The fact that Maksuda was forced to stay back in Lebanon as an undocumented worker for two years after her termination, even though she went there with all the required papers, testifies to our reluctance to question the intention and legal system of destination countries that accept the labour of our workers but don't hesitate to dump them unceremoniously when their work is no longer required. The situation is especially perilous in Middle Eastern countries like the UAE and Oman, where employers basically confiscate the passports of migrant workers to keep them from leaving. This is further aggravated by the restrictive kafala system practiced in most Middle Eastern countries, which ties the visas of migrant domestic workers to their employers, thereby effectively preventing them from working for a new employer without the permission of current employer, even if they are abusive.
In a report on abuses against migrant domestic workers in Oman, published by Human Rights Watch in July 2016, almost all the Bangladeshi women workers interviewed said that their passports were confiscated by their employers, and that they were not paid their full salaries but were forced to work excessively long hours without days off, and denied adequate food and living conditions. A female migrant worker narrated a harrowing tale of abuse and exploitation in the hands of almost every party involved in her migration, starting from the recruitment agent to her employer. She detailed how she paid an agent in Bangladesh USD 750 for a job in the UAE but the recruitment agent there “sold” her to a man, who forced her to work 21 hours a day for a family of 15 with no rest or day off, verbally abused and sexually harassed her, and withheld her entire salary. Her passport was obviously confiscated and when she pleaded with her employer to let her leave, he sent her back to the agency in Oman who “beat her that night 50 times with a stick.”
Apart from Kuwait, no other Middle Eastern country sets minimum salaries for migrant workers. However, embassies of other countries of origin require employers to agree to monthly minimum salaries; Philippines stresses on the highest minimum salary of USD 400 while Indian embassies in the Gulf require employers to provide USD 3,000 “as a refundable security deposit, which is used to pay for return flight tickets or unpaid salaries when an employer is abusive. Bangladesh, on the other hand, has the lowest minimum wage of USD 200, which is almost never claimed.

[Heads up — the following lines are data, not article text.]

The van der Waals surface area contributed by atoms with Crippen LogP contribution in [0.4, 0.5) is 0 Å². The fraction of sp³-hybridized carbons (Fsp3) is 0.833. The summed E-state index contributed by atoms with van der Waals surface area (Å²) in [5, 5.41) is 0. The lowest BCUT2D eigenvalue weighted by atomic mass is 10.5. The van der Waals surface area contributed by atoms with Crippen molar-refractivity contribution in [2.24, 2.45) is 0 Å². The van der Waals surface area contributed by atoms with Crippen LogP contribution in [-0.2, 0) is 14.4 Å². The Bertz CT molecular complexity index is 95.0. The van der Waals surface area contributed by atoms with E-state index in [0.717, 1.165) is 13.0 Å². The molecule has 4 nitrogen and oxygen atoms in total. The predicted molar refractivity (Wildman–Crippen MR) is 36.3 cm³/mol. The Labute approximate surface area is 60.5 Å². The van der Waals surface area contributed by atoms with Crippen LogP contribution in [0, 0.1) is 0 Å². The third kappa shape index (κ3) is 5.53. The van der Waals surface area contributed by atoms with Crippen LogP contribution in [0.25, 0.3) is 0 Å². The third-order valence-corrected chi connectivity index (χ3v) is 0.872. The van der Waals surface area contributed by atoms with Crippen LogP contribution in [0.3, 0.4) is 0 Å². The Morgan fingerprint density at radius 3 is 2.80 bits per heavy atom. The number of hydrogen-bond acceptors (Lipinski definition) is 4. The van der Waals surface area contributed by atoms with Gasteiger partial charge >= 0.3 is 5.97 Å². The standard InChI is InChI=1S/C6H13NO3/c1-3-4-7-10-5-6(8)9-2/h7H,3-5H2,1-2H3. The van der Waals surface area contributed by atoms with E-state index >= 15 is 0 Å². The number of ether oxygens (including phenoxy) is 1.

The situation is especially risky for female domestic workers who are vulnerable to sexual and physical abuse alongside backbreaking work. Interestingly, most country-of-origin embassies in the Middle East provide shelter to domestic workers when they seek to escape abusive and exploitative employers, and even offer assistance in filing claims against their employers. There are very few Bangladeshi embassies, on the other hand, which offer shelter, thereby leaving women workers without any refuge to turn to when they are abused.
In our pursuit for more remittance, we are putting our workers at risk by setting weak protections and asking for cheaper salaries when compared to several other countries. If we want to ensure that our workers get the respect they truly deserve, we need to offer them the highest protections, which as suggested by the HRW, include increasing monitoring over our recruitment agents, and aiding workers in distress. In order for us to do that, the staff of the labour wings of our foreign missions need to be sensitised and trained on how to approach and behave with migrant workers. Embassies in vulnerable regions with a history of abuse, for example, the Middle East, should set procedures that enable workers to register allegations of abuse, overwork, and denial of pay and proper living standards. These allegations should be further investigated upon the return of the workers. Bangladesh should also ratify the International Labour Organisation Domestic Workers Convention, a treaty that requires countries of origin to “cooperate with other countries to ensure protection migrant domestic workers,” which has been ratified by 23 other countries. If we want others to stop taking our migrant workers for granted, we should first stop taking them for granted. It's only when we stop exploiting them that others will follow the lead.
The writer is a member of the Editorial Team, The Daily Star.